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He's Cast in the Artistic Mold

July 04, 1991|MARY-ELIZABETH GIFFORD

Bill Yancy was worried about King Kameha's waist, already larger than life.

"Will it fit?" asked Yancy, dressed in his silver-colored lab coat and working out of his foundry in Escondido.

"He's the George Washington of Hawaii, and we want to get this just right," said Yancy, who was in the midst of casting the statue of the islands' monarch, King Kamehameha I.

Yancy's assistant, son Matt, protected by an apron, nodded, and the two began the dangerous ballet of hoisting a fiery crucible of molten bronze and pouring the 2,500-degree metal into a mold.

Detail is the rule, not the exception, at Yancy's Hammerman Foundry in Escondido, a workshop dedicated exclusively to casting artworks.

Opening a foundry, especially one that works with artists rather than commercial and industrial clients was a risk, Yancy acknowledged. It was a gamble he took eight years ago after leaving a career as an engineer with the telephone company.

Armed only with what he had gleaned from two semesters of bronze casting at neighboring Palomar Community College, Yancy now casts more than 1,000 pieces a year for artists from as far as Hawaii and Italy.

"We sweat blood, our life's work, and then we turn it over to Bill," said Elmo James, a sculptor. It's a collaboration necessary for all artists who want their work in bronze. Original artworks, which come in almost any medium, from clay and marble to cardboard and feathers, are turned over to Yancy, who has a background as a woodcarver. Most of Yancy's assistants also are artists.

Molds are made in a painstaking and complex process that involves hot wax, plaster, steam chambers and kilns--all before the liquid bronze is poured.

Yet these technical undertakings are only part of translating the artwork into its new bronze form. "When you work with an artist this closely, it's not just a physical thing, it's emotional," Yancy said.

After consultation with the artists when the molds are complete, the Yancys go into action.

"This is the exciting part--look, just like a little volcano," said Celou Bonnet, a French artist who works at Hammerman.

The crucible, swung from an overhead joist under the guidance of the Yancys, traveled a path from furnace to mold where it was tipped forward, radiating heat and a fierce light. The molten bronze pours like honey, both apricot and quicksilver in color.

Mariah, a black-and-white hound with a Dalmatian's affinity for flame, stood by as quietly transfixed as a bird dog before the kill.

When the pour was completed and the piece set aside to cool, with the sense of suspense finally over, Bonnet sighed with relief. "I never get used to this."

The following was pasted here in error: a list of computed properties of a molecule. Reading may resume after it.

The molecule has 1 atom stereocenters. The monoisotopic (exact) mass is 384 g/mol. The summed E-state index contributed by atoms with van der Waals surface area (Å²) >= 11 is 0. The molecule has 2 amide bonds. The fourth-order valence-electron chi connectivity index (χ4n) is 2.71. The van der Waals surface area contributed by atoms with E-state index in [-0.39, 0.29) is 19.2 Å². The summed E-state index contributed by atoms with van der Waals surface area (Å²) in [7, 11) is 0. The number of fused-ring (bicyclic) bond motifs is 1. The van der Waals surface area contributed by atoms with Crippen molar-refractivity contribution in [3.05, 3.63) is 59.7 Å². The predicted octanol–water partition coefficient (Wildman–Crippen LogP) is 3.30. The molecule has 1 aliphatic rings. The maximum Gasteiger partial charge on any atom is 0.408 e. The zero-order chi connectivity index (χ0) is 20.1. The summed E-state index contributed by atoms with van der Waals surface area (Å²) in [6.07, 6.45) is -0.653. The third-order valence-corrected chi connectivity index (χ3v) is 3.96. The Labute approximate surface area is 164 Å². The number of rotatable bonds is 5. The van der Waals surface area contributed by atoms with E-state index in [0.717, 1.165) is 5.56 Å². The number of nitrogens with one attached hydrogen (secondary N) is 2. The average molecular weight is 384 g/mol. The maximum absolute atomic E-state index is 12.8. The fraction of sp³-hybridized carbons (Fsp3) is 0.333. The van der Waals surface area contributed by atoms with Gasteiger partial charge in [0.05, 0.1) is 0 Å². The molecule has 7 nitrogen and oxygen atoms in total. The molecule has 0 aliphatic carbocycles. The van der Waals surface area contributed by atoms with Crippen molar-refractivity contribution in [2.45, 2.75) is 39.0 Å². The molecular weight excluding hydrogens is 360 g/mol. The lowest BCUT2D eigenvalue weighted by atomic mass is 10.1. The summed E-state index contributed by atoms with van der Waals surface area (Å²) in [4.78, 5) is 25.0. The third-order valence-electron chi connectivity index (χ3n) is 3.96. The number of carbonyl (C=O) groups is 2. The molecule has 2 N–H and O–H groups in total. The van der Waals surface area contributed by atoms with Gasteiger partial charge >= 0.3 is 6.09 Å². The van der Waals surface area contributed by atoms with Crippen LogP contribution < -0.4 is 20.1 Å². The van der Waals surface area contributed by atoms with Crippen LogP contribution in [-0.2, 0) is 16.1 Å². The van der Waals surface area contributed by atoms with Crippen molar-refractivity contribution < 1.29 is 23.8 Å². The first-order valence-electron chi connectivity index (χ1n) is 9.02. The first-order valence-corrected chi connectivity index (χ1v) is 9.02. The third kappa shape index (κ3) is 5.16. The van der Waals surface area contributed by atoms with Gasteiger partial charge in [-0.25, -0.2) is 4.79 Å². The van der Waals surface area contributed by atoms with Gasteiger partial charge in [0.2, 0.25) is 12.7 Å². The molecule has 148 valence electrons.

The ingredients in this alchemist's workshop, brown ingots weighing 25 pounds each, are piled to one side. Maybe one day they'll make a mistake and deliver gold, Bonnet joked.

Among the junk yard-like jumble of shovels, clamps, sand piles and plaster dust, dolphins arch their silvery backs, mermaids recline and a modernistic-looking stick figure appears to chase up a six-foot-tall ladder after a crescent moon.

There are few perfect casts, Yancy said. The challenges that have bedeviled bronze casters since ancient times are the same today in this classic craft.

"You hope for perfection," but, Yancy explained, gravity plays a part. Metal shrinks, cracks must be welded, pits filled, slick spots textured, inadvertent roughness smoothed. The trick is to "resist the temptation to do it your way," said Yancy. "Your responsibility is to the artist, not to yourself. The key is to make the repair, to weld one finger, for instance, and be true to the artist's original intent."

There have been some clients, however, who would have it otherwise. One amateur sculptor returned to Hammerman in a huff after unsuccessfully trying to peddle her figurine to several galleries. Did you know this has an ugly face? she demanded of Yancy. He allowed that he had noticed. "Well, why didn't you fix it?," the disgruntled woman demanded.

Tempers run high, even with accomplished artists, Yancy said. "This is like having a child. You want everything just right. I understand that."

"Feathers are the hardest," he said. Shelf upon shelf of molds rise from floor to ceiling in his work room, piled with owls and ballet dancers, eagle wings, pelican parts and modernistic-looking fragments.

"We go from the itty-bitty to the great big," Yancy said, holding in his palm a cunningly crafted bronze dragon hatching from an egg. King Kamehameha I, an 18th-Century monarch known in Hawaii as an enlightened ruler, qualifies as big. At 9-feet tall he had to be cast in 11 different parts and carefully welded together." Now installed at the Grand Hyatt Hotel on Maui, the bronze king is surrounded by mermaids, dolphins and another figure, a torch-bearer with a real torch, Yancy said.

Does he ever feel the pull of Pygmalion, the figure of Greek myth who lost his heart to a statue of his own creation? "I can tell you," Yancy said, looking at a mermaid. "It happens all the time."

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